I managed to get there early enough to see The Mae Shi perform for the last time, but while it looked like fun I had a tough time appreciating it from a musical aspect. I don’t know, maybe four guys bouncing around barking like dogs is just way over my head. Frightened Rabbit was more my speed, as they battled through a pretty awesome set while trying to overcome the incredibly hoarse voice of their lead singer as well as more sound difficulties. Blitzen Trapper really hit the spot in the 2:30 time slot, providing a soft but upbeat and engaging set of rustic, melodic guitar tunes, highlighted by opening song “Wild Mountain Nation” on through several songs from the band’s most recent album Furr. On the Balance stage, I was more intrigued by the dark, distant set from Women than others were. After that, DJ/ Rupture created what was the most impressive dance party of the weekend with his well-crafted, sharp world beats. I snuck back to this stage briefly in the evening and caught the last two tracks from the Vivian Girls, who sounded dischordant (but then they always do), but on their game.

Napa/ Sonoma Tasting Report 2009

July 14, 2009

I spent 4th of July weekend in Wine Country for the second straight year with my wife and a group of friends, and it is becoming quite the tradition in our circle. Over the course of five days, I visited 20 wineries and tasted over 100 wines. Aside from the beauty of the region, I am always taken aback by the unique feeling of calmness that I am overcome by when I visit here. I will live here someday.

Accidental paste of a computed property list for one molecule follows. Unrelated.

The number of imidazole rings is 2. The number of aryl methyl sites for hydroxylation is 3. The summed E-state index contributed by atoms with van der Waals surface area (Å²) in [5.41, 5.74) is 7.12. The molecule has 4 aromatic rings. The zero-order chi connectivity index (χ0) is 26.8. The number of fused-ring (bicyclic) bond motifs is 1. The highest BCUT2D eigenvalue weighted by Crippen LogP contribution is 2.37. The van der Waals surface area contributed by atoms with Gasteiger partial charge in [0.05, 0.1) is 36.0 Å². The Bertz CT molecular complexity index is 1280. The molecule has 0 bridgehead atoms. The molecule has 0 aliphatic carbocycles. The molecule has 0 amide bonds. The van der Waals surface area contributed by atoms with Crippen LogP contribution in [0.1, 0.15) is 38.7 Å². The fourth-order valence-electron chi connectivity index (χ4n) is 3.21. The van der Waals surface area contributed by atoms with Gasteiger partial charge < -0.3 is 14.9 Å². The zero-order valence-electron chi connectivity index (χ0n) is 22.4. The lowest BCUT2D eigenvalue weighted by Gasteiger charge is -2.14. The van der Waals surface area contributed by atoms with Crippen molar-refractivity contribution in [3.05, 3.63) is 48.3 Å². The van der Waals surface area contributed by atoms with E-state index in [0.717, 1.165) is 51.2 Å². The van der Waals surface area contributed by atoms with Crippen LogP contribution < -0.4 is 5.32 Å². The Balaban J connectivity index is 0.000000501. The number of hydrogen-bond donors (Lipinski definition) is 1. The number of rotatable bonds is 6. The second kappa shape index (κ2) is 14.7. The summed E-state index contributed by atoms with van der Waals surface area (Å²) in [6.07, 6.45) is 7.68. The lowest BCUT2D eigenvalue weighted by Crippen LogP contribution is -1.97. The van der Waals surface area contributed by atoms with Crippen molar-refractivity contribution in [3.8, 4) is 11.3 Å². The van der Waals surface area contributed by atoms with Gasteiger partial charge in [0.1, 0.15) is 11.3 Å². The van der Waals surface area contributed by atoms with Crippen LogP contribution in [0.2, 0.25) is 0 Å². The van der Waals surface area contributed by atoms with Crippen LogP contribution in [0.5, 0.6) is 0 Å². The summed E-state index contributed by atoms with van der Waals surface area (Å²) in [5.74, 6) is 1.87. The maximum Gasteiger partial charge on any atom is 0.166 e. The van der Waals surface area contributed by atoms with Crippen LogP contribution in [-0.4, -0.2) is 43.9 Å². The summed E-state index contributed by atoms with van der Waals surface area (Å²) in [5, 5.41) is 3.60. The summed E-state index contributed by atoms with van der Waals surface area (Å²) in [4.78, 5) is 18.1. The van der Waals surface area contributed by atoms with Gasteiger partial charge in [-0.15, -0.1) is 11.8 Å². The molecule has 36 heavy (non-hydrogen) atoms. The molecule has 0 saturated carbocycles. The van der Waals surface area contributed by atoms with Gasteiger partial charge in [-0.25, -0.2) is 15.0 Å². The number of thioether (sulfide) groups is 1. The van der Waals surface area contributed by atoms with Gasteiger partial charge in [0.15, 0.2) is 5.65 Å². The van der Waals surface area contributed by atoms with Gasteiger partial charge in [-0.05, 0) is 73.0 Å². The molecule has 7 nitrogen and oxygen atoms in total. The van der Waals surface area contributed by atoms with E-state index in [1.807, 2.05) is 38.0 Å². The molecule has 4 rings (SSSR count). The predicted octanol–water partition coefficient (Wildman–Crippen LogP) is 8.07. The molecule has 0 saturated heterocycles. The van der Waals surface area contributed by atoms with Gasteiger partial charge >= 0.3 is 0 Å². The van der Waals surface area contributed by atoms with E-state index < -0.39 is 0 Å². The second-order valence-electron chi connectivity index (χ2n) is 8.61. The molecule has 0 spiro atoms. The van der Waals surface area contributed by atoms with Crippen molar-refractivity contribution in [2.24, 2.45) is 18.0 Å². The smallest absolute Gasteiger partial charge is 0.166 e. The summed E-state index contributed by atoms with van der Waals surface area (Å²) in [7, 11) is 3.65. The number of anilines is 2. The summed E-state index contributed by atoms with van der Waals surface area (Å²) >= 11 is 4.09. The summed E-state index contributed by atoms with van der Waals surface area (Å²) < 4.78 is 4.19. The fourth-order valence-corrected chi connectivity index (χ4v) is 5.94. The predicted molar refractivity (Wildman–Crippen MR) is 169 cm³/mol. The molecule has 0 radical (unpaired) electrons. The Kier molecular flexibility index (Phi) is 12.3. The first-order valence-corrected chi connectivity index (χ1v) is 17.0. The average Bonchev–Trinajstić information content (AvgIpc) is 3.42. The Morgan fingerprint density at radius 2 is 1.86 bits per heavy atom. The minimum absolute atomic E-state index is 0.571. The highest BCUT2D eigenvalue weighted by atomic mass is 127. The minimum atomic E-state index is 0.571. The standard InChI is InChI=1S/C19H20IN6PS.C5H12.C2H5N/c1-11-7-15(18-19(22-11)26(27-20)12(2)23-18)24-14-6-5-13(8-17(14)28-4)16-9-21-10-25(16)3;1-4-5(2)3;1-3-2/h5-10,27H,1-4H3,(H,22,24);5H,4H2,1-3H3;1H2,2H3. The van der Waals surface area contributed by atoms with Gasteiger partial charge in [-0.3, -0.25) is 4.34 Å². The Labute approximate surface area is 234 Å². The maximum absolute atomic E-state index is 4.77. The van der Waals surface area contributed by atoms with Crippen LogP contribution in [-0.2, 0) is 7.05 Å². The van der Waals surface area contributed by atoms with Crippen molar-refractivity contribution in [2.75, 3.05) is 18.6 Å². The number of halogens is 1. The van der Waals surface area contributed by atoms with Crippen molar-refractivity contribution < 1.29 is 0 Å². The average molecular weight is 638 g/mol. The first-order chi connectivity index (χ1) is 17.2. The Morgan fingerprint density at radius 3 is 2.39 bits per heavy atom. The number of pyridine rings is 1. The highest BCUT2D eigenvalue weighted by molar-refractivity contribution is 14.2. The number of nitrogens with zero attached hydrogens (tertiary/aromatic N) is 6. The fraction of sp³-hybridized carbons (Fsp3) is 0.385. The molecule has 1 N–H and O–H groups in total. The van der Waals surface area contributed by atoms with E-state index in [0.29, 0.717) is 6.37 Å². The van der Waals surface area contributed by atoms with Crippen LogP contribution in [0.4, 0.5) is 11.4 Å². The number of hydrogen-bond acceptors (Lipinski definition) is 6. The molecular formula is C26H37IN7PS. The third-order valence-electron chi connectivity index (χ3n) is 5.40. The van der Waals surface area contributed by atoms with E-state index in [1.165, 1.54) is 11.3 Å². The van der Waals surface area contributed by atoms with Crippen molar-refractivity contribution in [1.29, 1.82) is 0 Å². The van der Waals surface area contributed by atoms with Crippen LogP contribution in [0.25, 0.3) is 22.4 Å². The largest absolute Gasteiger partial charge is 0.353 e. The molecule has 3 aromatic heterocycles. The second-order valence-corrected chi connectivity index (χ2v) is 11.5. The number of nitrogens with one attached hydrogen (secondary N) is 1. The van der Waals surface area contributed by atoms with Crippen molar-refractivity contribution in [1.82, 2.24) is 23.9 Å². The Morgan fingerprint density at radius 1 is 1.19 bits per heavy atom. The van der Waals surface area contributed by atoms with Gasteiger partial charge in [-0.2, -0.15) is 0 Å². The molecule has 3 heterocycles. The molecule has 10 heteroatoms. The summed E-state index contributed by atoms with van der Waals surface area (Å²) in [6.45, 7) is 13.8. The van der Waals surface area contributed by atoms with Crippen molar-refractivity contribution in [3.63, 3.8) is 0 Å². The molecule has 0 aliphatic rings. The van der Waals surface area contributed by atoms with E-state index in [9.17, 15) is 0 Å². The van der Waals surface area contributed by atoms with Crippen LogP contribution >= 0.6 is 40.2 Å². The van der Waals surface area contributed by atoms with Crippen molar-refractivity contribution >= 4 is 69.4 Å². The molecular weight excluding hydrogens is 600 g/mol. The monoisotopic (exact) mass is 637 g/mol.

After spending months planning our tasting itinerary, the wines that I tasted were not lacking for substance. I was most impressed by the recent quality of Chardonnay in the region, especially the 2007 vintage, my favorite of which received the highest score for that grape of my tasting lifetime. I’ll start there and then break the rest down by varietal. Other notable surprises included the 2006 vintage of Cabernet Sauvignon,  as well as a sudden drastic increase in the quality of America’s only true indigenous grape, Zinfandel, which is truly exciting, especially during grilling season. It was very difficult to make this list, but rest assured that every wine that I gave a mention to is well worth a try at the listed price.